Tips for receiving visitors joyfully... even if your house is a mess :)

You know how the story goes.

An old friend is driving through your town on her way to visit family, and she wants to stop by to say hi. She’s really sorry for the late notice, but the kids have just woken from a long snooze, so it’s a good time to stop. She’ll see you in five minutes.

You’re immediately elated. You haven’t seen this special person in what feels like a lifetime and you’re utterly thrilled at the prospect of a visit from her.

You look around your home and lapse into a state of panic, because it’s not exactly what you’d like your friend to see. To be honest, it’s not exactly how you would like it to be, visitor or not! But especially with a visitor coming… oh good grief!

WHAT TO DO!?!

Now, I am an organised and reasonably tidy person by nature, so I really enjoy a tidy space to live in. So whenever I knew a friend was coming to visit, I used to scurry around like a mad woman making sure the washing that I had been folding was off the kitchen table, making sure the shoes were tidy at the front door, the dishes off the bench, the toys off the floor, etc.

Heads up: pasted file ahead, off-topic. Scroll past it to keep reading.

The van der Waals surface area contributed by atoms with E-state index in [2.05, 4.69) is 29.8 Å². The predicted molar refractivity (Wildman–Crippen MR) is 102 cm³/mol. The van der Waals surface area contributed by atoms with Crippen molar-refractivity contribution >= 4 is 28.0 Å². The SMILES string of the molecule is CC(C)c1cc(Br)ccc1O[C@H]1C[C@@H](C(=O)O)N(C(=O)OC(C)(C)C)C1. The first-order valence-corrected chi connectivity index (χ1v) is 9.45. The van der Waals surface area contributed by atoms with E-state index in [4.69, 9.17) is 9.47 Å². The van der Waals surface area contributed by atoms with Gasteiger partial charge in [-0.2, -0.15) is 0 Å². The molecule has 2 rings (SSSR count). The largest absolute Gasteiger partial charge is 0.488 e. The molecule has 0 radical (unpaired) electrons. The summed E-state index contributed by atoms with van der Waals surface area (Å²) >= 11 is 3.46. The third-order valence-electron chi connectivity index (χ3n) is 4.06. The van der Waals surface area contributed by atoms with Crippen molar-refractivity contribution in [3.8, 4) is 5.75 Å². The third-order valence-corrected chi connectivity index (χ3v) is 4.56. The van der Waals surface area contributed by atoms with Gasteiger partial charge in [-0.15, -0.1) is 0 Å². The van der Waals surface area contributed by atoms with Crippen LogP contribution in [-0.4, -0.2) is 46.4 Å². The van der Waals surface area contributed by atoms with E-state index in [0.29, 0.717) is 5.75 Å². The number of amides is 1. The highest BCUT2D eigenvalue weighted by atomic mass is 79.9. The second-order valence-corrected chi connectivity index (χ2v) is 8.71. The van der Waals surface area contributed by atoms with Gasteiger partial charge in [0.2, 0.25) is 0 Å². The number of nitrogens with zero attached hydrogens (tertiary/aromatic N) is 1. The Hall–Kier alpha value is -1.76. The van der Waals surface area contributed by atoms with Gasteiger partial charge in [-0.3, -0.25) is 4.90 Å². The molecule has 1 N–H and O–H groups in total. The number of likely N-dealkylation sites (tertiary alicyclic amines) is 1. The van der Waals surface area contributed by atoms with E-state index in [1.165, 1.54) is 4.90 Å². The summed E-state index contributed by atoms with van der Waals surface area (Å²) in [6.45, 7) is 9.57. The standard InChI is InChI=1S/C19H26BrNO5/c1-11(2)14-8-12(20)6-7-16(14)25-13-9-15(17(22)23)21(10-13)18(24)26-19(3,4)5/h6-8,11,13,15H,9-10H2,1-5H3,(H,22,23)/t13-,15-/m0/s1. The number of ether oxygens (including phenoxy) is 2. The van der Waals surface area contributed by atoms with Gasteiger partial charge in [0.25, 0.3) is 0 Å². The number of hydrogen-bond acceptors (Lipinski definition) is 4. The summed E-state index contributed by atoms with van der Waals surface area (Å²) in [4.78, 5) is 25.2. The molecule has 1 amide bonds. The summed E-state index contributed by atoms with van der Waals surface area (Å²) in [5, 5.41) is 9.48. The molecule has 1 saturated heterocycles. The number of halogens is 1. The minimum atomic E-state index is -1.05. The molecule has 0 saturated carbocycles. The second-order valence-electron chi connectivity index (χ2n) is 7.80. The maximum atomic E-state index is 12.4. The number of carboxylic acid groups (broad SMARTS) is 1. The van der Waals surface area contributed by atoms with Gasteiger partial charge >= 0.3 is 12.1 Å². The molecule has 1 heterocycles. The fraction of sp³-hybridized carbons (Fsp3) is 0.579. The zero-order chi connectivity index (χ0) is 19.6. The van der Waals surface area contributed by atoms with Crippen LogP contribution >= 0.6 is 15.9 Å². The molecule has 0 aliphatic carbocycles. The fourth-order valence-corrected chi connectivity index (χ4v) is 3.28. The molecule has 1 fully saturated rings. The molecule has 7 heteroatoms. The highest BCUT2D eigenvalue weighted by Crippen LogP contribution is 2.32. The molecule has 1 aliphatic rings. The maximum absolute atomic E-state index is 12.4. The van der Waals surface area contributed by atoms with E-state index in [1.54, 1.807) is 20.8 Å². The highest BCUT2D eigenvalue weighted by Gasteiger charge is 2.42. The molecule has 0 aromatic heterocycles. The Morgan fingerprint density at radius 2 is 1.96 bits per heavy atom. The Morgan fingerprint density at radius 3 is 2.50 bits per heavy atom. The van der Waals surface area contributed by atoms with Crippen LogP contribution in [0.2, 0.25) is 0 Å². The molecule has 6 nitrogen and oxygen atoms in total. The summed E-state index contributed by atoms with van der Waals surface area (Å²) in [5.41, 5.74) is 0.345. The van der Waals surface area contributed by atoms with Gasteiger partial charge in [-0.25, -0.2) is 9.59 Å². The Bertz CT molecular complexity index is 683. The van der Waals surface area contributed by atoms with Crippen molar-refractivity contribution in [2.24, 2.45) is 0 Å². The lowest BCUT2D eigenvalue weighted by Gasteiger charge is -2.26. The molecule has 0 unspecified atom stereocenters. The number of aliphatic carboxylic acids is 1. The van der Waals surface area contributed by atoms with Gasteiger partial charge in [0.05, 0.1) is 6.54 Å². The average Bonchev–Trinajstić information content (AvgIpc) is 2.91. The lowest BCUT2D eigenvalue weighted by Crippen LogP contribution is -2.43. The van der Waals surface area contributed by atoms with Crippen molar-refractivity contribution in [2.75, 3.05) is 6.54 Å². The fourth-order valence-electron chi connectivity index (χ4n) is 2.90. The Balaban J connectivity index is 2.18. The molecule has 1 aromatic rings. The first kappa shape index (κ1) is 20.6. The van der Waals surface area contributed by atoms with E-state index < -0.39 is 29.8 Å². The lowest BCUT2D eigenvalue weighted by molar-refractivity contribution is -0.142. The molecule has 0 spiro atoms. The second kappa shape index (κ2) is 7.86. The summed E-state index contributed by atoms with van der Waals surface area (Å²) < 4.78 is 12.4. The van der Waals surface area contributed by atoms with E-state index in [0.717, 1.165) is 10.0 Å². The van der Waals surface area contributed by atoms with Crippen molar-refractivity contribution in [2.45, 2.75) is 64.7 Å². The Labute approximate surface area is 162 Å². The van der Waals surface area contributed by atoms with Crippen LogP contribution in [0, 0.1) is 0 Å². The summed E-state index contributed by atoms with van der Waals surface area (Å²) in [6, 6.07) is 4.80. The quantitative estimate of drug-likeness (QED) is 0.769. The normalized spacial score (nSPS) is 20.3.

UGH.

It was exhausting and it truly sucked the joy out of an impromptu visit from a friend.

 

Then one day, I had a visit from a friend who was further along in her parenting journey. She had eight children, and her youngest was nine while my oldest was five. There was some serious life learning to be had!

I knew she was coming, but I had just moved house so there wasn’t much I could do to make it tidy. Still, I found myself apologising to her for the state of my home.

And do you know what she said?

 

“I didn’t come to see your house, Eva. I came to see you.”

 

Wow. Complete and total revelation. Most people who come through my front door are not coming to inspect my home. They’re coming to see ME – me and my family – and I had to let go of the pride that gripped me when I found out about an impending visit. I also had to let go of old expectations for my home.

Don’t get me wrong.

 

I’m not saying we shouldn’t care less about the state of our home or that we shouldn’t prepare for someone to visit, because I think we should. Preparing ourselves and our home to meet with somebody special is how we make them feel welcome in our lives.

But we have to have the right reasons for doing this.

 

Are we madly prepping our home out of pride? Or because we genuinely want to make our visitors feel welcome?

 

If they’re true friends, they honestly won’t care about how our house looks. They’ll care more about spending time with us. And so that’s what we should focus on in the few minutes before they arrive. Not a mad dash furious clean to avoid the embarrassment of whatever they might think of our housekeeping skills.

 

We should ask ourselves what would make our friends feel welcome, and then do that.

 

Remember: if you only have a few minutes, you need to choose wisely the little things that you decide to prepare.

HINT: If your dear friends also have small children, a perfectly clean house probably isn’t the best way to make them feel welcome.